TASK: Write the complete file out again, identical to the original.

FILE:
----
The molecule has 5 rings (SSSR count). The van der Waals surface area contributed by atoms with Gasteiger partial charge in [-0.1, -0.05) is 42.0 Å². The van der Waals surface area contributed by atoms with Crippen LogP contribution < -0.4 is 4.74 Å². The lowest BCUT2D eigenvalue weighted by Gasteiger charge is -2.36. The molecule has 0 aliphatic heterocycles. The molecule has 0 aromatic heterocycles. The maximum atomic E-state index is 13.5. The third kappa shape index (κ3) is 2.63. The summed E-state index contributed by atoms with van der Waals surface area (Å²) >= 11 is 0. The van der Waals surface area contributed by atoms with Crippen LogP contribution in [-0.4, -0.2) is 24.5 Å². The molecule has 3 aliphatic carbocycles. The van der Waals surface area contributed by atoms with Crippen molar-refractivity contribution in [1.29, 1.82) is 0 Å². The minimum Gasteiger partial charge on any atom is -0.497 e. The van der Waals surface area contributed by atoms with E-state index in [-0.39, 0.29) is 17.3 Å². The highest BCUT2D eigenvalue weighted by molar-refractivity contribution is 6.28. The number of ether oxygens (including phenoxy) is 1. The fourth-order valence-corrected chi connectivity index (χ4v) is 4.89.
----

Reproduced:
The molecule has 5 rings (SSSR count). The van der Waals surface area contributed by atoms with Gasteiger partial charge in [-0.1, -0.05) is 42.0 Å². The van der Waals surface area contributed by atoms with Crippen LogP contribution < -0.4 is 4.74 Å². The lowest BCUT2D eigenvalue weighted by Gasteiger charge is -2.36. The molecule has 0 aliphatic heterocycles. The molecule has 0 aromatic heterocycles. The maximum atomic E-state index is 13.5. The third kappa shape index (κ3) is 2.63. The summed E-state index contributed by atoms with van der Waals surface area (Å²) >= 11 is 0. The van der Waals surface area contributed by atoms with Crippen LogP contribution in [-0.4, -0.2) is 24.5 Å². The molecule has 3 aliphatic carbocycles. The van der Waals surface area contributed by atoms with Crippen molar-refractivity contribution in [1.29, 1.82) is 0 Å². The minimum Gasteiger partial charge on any atom is -0.497 e. The van der Waals surface area contributed by atoms with E-state index in [-0.39, 0.29) is 17.3 Å². The highest BCUT2D eigenvalue weighted by molar-refractivity contribution is 6.28. The number of ether oxygens (including phenoxy) is 1. The fourth-order valence-corrected chi connectivity index (χ4v) is 4.89.